Organic Stuff = Stuff

This post was inspired by: http://wandrlymagazine.com/lifestyle/minimalism/

The online magazine this article is in is on Kickstarter. I’m going to back them, because I think this kind of journalism is important and I want to see more of it. Just as with VPR, I’m going to support that which I think is good and worthy in this world. I hope you’ll join me, as they only have seven days left and still have about halfway to go. Here’s a link to their Kickstarter page:  http://www.kickstarter.com/projects/615258261/wandrly-everymans-how-to-guide-for-full-time-trave?ref=live

Now, before I get started, let me just say I TOTALLY totally get the irony of someone preaching non-consumerism on a blog attached to their tea shop’s website. Yes, I want you to buy tea. I just don’t want you to buy other stuff. Ya know, that you don’t need. Or stuff that you could get second hand.

So, I’ve been walking around my new city, Montpelier, Vermont, lately and something’s been bothering me. I’ve been here for almost a year, but reading the aforementioned article is what finally helped me determine what it is.

I live in the greenest town around and everyone here prides themselves on being at the forefront of knowledge and action on sustainability issues. EVERYONE recycles. Composting is no uncommon. Everyone makes an effort to eat organic, to walk instead of driving, to grow their own food, and eat local food. All these things are really really great, and having just moved back from New Mexico where none of this is the case, I’m super super psyched to be in a place where it is common to love and protect the world we live in.

Yet I walk around downtown- running errands, taking kids to school, just enjoying the wonderful weather and trying to get the baby to nap- and what do I see? Brand new clothes and shoes, all the latest style of strollers, kid carriers, bicycles. Every person I see seems to have such nice, new stuff. Now I have absolutely no doubt they did their research and bought the most local, sustainably produced version of this. And I think taking the extra time and spending the extra dough to get sustainably produced stuff is great! BUT

CONSUMING SUSTAINABLY PRODUCED STUFF IS STILL CONSUMING STUFF!!!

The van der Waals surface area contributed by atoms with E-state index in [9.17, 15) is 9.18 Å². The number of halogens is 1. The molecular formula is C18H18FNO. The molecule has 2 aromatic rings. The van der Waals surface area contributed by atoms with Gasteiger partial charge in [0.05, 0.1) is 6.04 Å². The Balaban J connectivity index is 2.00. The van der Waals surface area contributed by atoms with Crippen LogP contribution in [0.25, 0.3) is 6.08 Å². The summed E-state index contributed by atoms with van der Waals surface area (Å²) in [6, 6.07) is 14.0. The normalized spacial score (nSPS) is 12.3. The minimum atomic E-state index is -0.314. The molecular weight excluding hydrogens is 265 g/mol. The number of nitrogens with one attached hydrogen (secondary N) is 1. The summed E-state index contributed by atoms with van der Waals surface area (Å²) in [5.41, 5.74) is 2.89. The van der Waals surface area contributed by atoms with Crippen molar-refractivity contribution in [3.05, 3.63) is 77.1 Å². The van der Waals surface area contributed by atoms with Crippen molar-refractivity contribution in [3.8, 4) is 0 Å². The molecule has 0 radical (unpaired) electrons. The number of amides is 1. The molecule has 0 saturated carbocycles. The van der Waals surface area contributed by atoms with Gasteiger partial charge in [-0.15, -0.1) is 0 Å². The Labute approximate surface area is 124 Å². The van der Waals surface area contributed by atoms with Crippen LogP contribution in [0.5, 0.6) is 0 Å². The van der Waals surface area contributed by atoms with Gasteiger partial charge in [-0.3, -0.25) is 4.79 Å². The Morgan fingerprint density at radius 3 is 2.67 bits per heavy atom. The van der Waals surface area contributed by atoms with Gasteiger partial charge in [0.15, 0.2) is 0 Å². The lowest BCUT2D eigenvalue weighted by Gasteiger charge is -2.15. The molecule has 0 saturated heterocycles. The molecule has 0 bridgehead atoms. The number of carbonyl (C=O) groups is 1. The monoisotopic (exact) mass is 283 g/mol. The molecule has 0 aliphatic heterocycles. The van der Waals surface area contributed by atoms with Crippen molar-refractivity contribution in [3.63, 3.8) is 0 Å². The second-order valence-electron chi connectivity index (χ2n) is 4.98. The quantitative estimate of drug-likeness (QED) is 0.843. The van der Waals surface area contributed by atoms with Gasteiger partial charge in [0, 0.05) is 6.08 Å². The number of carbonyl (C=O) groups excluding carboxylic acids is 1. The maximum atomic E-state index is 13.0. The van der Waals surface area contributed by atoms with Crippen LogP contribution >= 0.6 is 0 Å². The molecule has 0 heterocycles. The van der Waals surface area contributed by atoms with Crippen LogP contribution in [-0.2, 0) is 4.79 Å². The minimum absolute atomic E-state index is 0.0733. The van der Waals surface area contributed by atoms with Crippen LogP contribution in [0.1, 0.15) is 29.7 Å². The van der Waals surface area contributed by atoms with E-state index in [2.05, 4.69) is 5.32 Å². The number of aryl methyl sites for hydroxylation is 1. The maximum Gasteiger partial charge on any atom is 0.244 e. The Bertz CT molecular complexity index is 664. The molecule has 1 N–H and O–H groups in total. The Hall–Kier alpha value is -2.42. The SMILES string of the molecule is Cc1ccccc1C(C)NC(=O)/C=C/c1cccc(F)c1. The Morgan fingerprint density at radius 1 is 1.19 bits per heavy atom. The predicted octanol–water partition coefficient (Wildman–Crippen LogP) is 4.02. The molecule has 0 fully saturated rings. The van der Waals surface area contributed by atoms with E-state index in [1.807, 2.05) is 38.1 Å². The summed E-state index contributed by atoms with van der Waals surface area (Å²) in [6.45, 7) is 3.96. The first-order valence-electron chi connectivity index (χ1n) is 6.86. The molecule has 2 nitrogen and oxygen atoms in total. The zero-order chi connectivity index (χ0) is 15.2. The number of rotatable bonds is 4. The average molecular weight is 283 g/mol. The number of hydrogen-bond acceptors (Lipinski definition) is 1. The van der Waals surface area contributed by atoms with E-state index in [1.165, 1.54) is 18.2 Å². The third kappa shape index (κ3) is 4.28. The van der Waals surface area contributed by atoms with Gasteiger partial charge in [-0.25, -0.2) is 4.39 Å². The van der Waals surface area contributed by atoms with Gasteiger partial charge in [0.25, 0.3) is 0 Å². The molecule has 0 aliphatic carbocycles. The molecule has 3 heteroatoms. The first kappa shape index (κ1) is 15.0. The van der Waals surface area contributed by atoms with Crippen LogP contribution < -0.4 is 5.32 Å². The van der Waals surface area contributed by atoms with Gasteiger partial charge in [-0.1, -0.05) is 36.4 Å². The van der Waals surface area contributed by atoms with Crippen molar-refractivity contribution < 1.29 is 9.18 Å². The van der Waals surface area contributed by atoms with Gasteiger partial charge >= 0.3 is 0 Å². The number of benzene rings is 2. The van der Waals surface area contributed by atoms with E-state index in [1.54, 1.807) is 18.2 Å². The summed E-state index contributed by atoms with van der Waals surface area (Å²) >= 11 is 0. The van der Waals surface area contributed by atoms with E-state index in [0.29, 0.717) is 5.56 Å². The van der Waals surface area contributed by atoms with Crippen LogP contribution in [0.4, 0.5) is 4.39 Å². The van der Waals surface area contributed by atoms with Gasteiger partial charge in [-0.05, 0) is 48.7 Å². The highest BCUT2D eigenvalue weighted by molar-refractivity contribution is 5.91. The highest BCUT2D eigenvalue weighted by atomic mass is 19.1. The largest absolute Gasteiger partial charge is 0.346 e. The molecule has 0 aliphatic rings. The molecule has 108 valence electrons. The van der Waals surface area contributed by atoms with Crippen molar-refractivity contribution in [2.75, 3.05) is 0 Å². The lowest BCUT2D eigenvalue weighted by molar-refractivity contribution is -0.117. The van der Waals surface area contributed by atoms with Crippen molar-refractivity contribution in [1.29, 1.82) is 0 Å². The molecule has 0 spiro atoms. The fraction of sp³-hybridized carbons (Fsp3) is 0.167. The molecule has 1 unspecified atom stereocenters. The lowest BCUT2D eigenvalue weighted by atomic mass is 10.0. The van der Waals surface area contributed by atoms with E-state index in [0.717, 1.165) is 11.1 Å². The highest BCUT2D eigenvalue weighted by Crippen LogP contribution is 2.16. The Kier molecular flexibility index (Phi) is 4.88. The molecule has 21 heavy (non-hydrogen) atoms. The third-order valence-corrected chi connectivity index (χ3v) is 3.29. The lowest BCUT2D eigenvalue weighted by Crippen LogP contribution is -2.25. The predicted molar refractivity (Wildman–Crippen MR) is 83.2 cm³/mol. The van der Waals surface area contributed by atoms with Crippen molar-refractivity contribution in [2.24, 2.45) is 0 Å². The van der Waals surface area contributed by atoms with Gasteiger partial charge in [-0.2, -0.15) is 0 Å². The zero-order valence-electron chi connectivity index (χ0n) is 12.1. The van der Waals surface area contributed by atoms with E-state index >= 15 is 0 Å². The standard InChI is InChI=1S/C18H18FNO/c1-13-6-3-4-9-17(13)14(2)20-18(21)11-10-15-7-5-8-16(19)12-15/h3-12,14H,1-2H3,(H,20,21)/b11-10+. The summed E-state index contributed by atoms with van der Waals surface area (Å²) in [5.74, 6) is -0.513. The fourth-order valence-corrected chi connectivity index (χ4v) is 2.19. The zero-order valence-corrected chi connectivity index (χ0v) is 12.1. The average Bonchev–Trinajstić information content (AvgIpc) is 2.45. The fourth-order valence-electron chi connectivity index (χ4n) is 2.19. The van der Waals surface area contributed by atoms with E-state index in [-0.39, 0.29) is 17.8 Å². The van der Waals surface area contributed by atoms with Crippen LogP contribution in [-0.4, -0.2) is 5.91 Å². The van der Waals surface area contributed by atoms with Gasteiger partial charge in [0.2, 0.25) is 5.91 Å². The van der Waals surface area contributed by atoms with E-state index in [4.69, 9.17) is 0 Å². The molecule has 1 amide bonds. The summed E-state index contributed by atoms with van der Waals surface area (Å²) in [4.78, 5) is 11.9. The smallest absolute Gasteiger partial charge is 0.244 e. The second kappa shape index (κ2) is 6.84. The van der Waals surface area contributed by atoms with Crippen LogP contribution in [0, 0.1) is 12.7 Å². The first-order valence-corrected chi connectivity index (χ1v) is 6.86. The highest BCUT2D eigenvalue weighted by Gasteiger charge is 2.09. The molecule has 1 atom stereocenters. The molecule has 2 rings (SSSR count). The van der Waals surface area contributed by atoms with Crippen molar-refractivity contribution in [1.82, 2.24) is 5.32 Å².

That’s right! I said it! You can’t be holier-than-thou because you only shop at the Co-op, then turn around and buy buy buy all kinds of brand new things you don’t need. It is NOT green to buy stuff new, so matter how much effort went into reducing the impact of the manufacturing process. That item was still manufactured. It still required the use of materials and energy to come into existence.  If nothing else, the widget or thingamajig or whoosie-whatsi had to be shipped from the place of manufacture to the distributor.Free Shipping Isn't Free For more information on the environmental and health impacts of shipping, go here: http://www.oecd.org/trade/environmentandtrade/2386636.pdf

Perhaps you’re wondering what you should do instead. You do need bikes and kid carriers and clothes after all.  Here’s what I do – explore every possible option for getting something used before I buy it new.  I check with friends and relatives to see if they have one clogging up their home. If not, I check craigslist, consignment stores, and thrift shops. Try to remember that which we learned in grade school: REDUCE-REUSE-RECYCLE. 

If all else fails, try making that which you need but can not find elsewhere. I recognize and appreciate that the materials may still need to be shipped to you. But maybe not. Yarn can be locally sourced. So can wood. 

I’m not suggesting that we never buy anything new. We all need food, and underwear, and tea! Somethings need to be new for hygienic or safety reasons. I wouldn’t suggest you buy a used car seat or try to make one yourself (although it’s fine to use one a friend had if they can assure you it’s never been in an accident).  Some days you just really WANT that new dress. And yes, you probably deserve it. I wouldn’t want to buy a used cell phone with the frequency of upgrades these days. I’m not unrealistic or militaristic on the subject, we all need something new every now and then.

And we’re not perfect. We all do what we can do in the world. I’m just asking that next time you go to buy something, please take a moment to consider a few questions:

1. Do I really NEED this thing? Or is it something that’s just going to clutter up my house more? Is it something I think I need the newest version of so I can look cool/fancy/well off to those around me? Or will a pre-owned version work just as well?

2. Is this something that needs to be new? Can I take the time to ask around with my friends, look around for a pre-owned model?

If we all take the time to consider these questions, I’m willing to bet we can all reduce our footprints just a little more, and leave just a little more for everyone else 🙂

Thanks for taking the time to read my rant! Please leave a comment. I cherish feedback, and learn from that which is not positive.

3 thoughts on “Organic Stuff = Stuff

  1. I totally totally agree! I think a large part of the materialism that we’ve both witnessed in our home area is due to stylishness, a trait that neither one of us can say to possess in any large quantity…! It’s a sad state of affairs that a movement that can be said to espouse minimalistic living and recycling has morphed into one of the largest ‘buy more stuff’ campaigns of the last decade. Greenwashing is EVERYWHERE.

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